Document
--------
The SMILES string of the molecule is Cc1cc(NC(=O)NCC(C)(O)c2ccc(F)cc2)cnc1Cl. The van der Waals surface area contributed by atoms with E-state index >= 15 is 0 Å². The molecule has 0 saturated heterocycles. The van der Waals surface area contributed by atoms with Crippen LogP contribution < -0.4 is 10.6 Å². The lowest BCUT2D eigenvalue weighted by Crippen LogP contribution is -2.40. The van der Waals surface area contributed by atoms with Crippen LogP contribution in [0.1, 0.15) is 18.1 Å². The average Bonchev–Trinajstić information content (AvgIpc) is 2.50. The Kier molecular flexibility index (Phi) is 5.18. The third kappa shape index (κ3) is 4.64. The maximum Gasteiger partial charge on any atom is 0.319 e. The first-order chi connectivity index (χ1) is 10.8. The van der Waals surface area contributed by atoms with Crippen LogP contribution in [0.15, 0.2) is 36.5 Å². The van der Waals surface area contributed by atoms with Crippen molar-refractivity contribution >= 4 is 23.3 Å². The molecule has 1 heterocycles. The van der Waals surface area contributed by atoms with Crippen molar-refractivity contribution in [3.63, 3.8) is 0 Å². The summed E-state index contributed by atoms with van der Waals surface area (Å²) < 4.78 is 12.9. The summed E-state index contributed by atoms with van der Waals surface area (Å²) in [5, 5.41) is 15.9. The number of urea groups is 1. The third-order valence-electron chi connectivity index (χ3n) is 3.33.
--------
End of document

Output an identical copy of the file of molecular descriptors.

The SMILES string of the molecule is Cc1cc(NC(=O)NCC(C)(O)c2ccc(F)cc2)cnc1Cl. The van der Waals surface area contributed by atoms with E-state index >= 15 is 0 Å². The molecule has 0 saturated heterocycles. The van der Waals surface area contributed by atoms with Crippen LogP contribution < -0.4 is 10.6 Å². The lowest BCUT2D eigenvalue weighted by Crippen LogP contribution is -2.40. The van der Waals surface area contributed by atoms with Crippen LogP contribution in [0.1, 0.15) is 18.1 Å². The average Bonchev–Trinajstić information content (AvgIpc) is 2.50. The Kier molecular flexibility index (Phi) is 5.18. The third kappa shape index (κ3) is 4.64. The maximum Gasteiger partial charge on any atom is 0.319 e. The first-order chi connectivity index (χ1) is 10.8. The van der Waals surface area contributed by atoms with Crippen LogP contribution in [0.15, 0.2) is 36.5 Å². The van der Waals surface area contributed by atoms with Crippen molar-refractivity contribution >= 4 is 23.3 Å². The molecule has 1 heterocycles. The van der Waals surface area contributed by atoms with Crippen molar-refractivity contribution in [3.63, 3.8) is 0 Å². The summed E-state index contributed by atoms with van der Waals surface area (Å²) < 4.78 is 12.9. The summed E-state index contributed by atoms with van der Waals surface area (Å²) in [5, 5.41) is 15.9. The number of urea groups is 1. The third-order valence-electron chi connectivity index (χ3n) is 3.33.